Development of the Continental Shelfby William S. Gaither, (F.ASCE), Dean and Prof.; College of Marine Studies, Univ. of Delaware, Newark, Del.,
Serial Information: Engineering Issues: Journal of Professional Activities, 1977, Vol. 103, Issue 2, Pg. 99-104
Document Type: Journal Paper
Errata: (See full record)
Only a few decades ago, the engineer's only concern was to accurately assess the physical force at work in the ocean and to design a structure that would serve its required purpose. In recent years, man's technological advances, coupled with his increasing need for new sources of raw materials, has made offshore development more economically attractive in several areas. This has, in turn, led to multiuse conflicts so that now a shelf area like that of the upper-mid Atlantic faces the real danger of being unable to accomodate the competing demands of a large onshore population and a variety of public and commercial offshore uses. Of particular concern is the overloading of the natural system in the shelf area where unexpected and undesirable situations will develop quickly. The need is for well conceived resource development planning and straightforward management policies that will encourage industry to invest with confidence.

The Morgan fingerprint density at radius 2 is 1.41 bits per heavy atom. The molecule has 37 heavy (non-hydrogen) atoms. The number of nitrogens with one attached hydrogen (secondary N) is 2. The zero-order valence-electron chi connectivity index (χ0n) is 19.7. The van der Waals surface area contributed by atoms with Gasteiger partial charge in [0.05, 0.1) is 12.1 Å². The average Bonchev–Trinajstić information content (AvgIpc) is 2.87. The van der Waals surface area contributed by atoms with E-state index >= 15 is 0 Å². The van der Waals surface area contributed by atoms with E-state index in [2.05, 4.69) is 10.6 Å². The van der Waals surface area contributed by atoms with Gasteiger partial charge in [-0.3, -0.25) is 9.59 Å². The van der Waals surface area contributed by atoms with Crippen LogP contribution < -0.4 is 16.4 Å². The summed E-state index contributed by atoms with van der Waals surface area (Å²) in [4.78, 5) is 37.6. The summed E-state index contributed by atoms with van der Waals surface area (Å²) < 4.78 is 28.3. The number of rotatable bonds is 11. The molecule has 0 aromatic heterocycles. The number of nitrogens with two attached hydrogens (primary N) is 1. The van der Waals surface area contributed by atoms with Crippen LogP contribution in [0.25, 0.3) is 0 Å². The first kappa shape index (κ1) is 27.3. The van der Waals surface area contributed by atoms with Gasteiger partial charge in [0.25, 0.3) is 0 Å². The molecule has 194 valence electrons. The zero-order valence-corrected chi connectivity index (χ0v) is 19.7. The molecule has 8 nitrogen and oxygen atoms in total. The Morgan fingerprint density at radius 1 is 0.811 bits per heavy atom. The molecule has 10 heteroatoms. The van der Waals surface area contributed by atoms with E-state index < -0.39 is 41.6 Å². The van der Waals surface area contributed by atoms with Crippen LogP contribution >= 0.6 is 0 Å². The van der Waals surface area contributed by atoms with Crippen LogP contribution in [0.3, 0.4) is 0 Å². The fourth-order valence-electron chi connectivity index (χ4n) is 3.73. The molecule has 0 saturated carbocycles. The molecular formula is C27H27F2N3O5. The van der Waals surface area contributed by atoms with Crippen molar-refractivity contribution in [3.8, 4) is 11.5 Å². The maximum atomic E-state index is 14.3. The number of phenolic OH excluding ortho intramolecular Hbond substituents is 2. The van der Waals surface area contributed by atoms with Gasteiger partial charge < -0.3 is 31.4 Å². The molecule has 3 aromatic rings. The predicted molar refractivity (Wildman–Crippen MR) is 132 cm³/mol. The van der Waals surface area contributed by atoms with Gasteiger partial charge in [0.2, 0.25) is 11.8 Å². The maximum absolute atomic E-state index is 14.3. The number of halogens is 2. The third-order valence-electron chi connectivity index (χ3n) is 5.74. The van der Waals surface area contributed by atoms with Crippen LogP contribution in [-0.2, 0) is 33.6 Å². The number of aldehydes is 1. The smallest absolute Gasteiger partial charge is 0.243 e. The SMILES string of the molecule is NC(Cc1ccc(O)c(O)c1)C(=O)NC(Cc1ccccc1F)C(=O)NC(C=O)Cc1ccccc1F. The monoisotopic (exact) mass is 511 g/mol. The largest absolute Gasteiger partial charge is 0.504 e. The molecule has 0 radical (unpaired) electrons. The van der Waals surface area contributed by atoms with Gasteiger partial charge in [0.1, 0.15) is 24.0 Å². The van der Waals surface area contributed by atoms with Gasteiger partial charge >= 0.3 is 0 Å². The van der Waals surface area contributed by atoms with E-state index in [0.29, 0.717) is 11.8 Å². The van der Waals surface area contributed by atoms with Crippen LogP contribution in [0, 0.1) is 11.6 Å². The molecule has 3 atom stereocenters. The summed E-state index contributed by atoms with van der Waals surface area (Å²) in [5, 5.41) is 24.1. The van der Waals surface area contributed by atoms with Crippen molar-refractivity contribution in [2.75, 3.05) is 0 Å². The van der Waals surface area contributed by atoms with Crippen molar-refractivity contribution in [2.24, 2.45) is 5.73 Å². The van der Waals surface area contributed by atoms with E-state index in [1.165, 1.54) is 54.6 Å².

Subject Headings: Ocean engineering | Resource management | Coupling | Economic factors | Overloads | Structural design | Industries
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